For the rest, Le Monde rightly notes, “there can be no mistaking that the encyclical’s closely written lines trace out new approaches heavy with meaning for the future.”

Things Old and New in “Pacem in Terris”

From America, April 27, 1963

By John Courtney Murray, S.J.

An adequate interpretation of the encyclical “Pacem in Terris” must wait on lengthy study, because the reach of the Popes words, in its breadth and depth, is greatly extensive. What follows are some comments on certain salient points of the encyclical, on the quality of the Pope’s thought and its major accents.

It is obvious, in the first instance, that the Pope here offers a shining example of everything that he means by his own word, aggiornamento. He situates himself squarely in the year 1963. There is not the slightest note of nostalgia, nor of lament over the past course of history or over the current situation that history has evoked here on earth. The Pope confronts all the facts of political, social, economic and cultural change that have been the product of the modern era. Generously and ungrudgingly, he accepts those elements of historical progress which can be recognized as such by the application of traditional principles as norms of discernment. Continue reading

The Cardinal of Unity

From America, April 13, 1963: 

The words “humble,” “gentle” and “love” were in frequent use to describe Cardinal Bea while he was in this country. Thus, the president of 100-year-old Boston College, in conferring the degree of Doctor of Civil and Canon Law on the cardinal, said that “in this humble German scholar, this gentle Roman prince, as in none other save Pope John the Great, we find our hope for a united flock which may hear unblushing testimony to the still pre-Christian world: ‘See how these Christians love one another.’”

The slightest hint of criticism from such a man, therefore, would be striking. In the first of his talks during Harvard University’s four-day Catholic-Protestant colloquium, the cardinal said: “We can even hope that this genuine spirit [of ecumenical attitude and concern] will grow more intense, especially if there be present [at the Second Vatican Council] more delegate-observers from the venerable Orthodox Churches of the East.” In his third and final talk at Harvard, the cardinal quoted Heidelberg professor D. Bornkamm, president of the German Evangelical Union, as saying that every Christian as well as every denomination has an interest in the Second Vatican Council. “In this light,” the cardinal continued, “one can see a certain justification for the criticisms which have been directed against church authorities, for instance, of the Baptist Alliance and the Greek Orthodox Church, who did not send observers to the Council.” Continue reading

Collegiality

The interest in Church affairs sparked by the Second Vatican Council has forced journalists, TV commentators, the man in the street, and even some professional theologians, to brush up on the latest in theological terminology. One term that keeps popping up with great frequency is “collegiality.” It designates a development of profound importance for the future course of the Council, and thus of the Church.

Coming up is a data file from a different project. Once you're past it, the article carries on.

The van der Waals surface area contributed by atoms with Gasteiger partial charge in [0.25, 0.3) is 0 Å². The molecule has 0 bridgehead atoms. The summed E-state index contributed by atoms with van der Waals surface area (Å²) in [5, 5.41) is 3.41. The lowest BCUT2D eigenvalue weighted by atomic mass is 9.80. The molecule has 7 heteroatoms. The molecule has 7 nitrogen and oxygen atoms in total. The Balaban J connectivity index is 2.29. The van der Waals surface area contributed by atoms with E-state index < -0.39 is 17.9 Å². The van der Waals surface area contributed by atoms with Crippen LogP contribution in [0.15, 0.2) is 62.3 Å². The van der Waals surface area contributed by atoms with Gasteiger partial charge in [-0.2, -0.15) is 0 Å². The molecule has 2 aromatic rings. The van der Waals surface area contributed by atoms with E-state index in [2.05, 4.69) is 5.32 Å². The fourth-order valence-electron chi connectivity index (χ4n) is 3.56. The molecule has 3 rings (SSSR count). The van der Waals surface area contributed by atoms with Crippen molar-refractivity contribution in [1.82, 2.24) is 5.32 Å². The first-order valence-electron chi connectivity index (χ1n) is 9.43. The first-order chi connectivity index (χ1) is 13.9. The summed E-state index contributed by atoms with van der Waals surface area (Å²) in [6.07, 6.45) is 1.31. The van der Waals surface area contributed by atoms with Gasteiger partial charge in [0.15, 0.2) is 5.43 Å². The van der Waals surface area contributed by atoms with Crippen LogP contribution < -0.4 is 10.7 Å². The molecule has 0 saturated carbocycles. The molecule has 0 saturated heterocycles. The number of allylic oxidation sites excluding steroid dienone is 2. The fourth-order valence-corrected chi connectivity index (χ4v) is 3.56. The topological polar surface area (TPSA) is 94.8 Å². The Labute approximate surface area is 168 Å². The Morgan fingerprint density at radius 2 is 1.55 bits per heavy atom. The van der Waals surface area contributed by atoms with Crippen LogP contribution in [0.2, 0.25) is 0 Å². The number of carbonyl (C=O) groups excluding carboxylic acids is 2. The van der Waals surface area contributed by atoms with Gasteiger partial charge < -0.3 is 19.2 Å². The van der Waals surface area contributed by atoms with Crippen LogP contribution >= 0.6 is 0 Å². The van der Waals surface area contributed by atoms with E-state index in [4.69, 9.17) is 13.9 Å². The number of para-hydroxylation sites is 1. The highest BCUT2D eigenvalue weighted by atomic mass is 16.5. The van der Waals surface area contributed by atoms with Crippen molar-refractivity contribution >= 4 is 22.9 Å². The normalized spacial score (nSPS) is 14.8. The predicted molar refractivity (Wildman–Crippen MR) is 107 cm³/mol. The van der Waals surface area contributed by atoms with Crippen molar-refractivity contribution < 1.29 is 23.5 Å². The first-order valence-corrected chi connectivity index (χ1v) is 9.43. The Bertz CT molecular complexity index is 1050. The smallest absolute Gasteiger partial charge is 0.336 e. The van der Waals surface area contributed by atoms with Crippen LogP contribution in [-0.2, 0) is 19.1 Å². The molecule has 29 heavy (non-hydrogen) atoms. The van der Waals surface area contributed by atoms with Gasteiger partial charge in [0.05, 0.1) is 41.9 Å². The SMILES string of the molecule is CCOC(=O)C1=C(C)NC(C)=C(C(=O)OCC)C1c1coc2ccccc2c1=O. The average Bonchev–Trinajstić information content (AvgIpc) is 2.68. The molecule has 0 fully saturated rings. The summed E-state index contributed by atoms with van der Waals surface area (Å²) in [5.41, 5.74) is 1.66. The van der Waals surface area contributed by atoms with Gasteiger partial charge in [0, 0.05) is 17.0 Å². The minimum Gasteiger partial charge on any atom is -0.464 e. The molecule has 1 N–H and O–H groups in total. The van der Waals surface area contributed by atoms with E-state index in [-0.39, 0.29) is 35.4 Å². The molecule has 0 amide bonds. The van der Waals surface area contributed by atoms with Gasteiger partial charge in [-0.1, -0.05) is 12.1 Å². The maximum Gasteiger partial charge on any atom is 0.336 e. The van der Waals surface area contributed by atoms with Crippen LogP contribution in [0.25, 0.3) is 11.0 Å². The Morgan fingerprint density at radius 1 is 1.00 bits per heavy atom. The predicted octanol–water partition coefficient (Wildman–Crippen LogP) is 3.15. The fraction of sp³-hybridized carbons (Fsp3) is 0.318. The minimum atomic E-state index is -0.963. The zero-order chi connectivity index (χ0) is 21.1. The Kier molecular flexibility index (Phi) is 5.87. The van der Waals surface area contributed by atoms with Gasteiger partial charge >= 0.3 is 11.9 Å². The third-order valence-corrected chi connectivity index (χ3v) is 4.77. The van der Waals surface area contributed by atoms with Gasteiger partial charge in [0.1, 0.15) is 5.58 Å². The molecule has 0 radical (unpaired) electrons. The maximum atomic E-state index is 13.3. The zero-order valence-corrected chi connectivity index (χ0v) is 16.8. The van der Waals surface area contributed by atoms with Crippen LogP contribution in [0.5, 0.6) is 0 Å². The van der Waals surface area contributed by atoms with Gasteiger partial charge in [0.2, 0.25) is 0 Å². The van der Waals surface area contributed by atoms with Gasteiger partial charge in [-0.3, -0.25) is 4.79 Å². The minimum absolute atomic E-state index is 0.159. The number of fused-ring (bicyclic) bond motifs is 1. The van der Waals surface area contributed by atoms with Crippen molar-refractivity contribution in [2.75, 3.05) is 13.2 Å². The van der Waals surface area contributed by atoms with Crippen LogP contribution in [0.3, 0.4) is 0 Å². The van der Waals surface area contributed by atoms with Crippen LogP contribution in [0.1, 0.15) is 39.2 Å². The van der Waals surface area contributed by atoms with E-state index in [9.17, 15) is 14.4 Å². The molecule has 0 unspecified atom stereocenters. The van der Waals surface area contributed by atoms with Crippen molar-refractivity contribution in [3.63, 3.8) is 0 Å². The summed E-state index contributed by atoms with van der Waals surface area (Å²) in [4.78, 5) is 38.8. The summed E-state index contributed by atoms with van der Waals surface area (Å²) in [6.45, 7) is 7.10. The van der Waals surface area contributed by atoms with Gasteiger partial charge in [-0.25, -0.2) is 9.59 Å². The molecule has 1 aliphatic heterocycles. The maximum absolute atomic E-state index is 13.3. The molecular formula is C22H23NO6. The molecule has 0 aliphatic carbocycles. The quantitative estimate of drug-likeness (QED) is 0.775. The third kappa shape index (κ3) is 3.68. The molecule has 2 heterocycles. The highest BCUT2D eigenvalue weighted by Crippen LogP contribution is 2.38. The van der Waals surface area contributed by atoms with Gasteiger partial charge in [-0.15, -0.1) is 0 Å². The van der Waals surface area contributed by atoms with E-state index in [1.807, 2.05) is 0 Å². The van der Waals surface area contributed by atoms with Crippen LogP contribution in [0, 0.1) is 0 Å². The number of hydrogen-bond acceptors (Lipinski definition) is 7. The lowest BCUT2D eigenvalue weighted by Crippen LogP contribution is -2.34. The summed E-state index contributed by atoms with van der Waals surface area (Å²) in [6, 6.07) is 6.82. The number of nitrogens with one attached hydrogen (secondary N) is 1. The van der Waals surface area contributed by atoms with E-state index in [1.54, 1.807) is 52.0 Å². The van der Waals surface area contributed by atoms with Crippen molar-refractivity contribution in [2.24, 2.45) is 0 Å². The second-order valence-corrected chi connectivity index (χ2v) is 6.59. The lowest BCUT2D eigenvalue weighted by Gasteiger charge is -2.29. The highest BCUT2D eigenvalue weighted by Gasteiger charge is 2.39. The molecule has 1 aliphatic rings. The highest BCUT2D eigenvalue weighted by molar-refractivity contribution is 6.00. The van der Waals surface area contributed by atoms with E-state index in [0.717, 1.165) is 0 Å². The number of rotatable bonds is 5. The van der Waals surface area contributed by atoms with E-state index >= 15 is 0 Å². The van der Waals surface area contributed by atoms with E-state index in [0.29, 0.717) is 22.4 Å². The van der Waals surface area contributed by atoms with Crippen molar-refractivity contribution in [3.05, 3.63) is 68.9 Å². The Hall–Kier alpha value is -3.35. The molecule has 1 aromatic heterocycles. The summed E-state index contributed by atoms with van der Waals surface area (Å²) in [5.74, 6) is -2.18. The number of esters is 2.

Perhaps the commonest use of the term is to indicate that the bishops of the world, as a body, are heirs of the twelve Apostles. In a sense, as Fr. Gregory Baum, O. S. A., has remarked, its more basic meaning refers to the Church as a whole. “The Church being the mystery of charity in the world, incarnate in a community, embraces her members in such a way that in all significant actions all members are in some sense involved.” The fact remains, however, that the concept of a body of bishops acting collegiately, as a college or conference, has rightly attracted the greatest attention and interest at the present moment.

Like so many developments in the Church, interest in this concept represents a return to, or renewal of interest in, a very ancient Catholic tradition. Indeed, some see in this renewed emphasis a much needed corrective to popular thinking. For some time, a common tendency has been to picture the Church in such a way as to leave the inadequate impression that all power and teaching authority is in the Pope. Actually, the bishops, in union with the Pope, their head, exercise their sacred ministry for the good of the universal Catholic community. Events in the first session of the Council served to demonstrate the high consciousness which the bishops of the whole world have of their corporate responsibility. Continue reading

A Thought for the Interim

From America, March 30, 1963, by William F. Barnett:

Evelyn Waugh’s remarks on Vatican 11 unveil a paradox—the isolated Catholic

Evelyn Waugh has spoken, simultaneously in National Review and in the London Spectator, to the bishops of Vatican II. Despite the fact that the Holy Father has called these men to Rome to effect the rejuvenation and renewal of the Church, Mr. Waugh pleads that they leave him in his present blissful tranquility. The storm breathlessly promised by his publishers has not yet broken in the wake of the article, and Mr. Waugh’s amazing request has received scant attention from the bishops, pastors, scholars and laymen of the Church. Of course, the leaders are busy these days; perhaps they judged this voice from the British Isles unworthy of note. This should not be so.

Mr. Waugh’s article contains several well-founded complaints and some useful suggestions, no one of which is, however, particularly significant. But the trend and tenor of his thought deserve serious consideration. It will not do to brush him off as a slightly eccentric littérateur. Rather, certain of his assertions most indicative of his fundamental point of view should be examined with care and candor. The months between the sessions of Vatican II seem particularly appropriate for such a study. Continue reading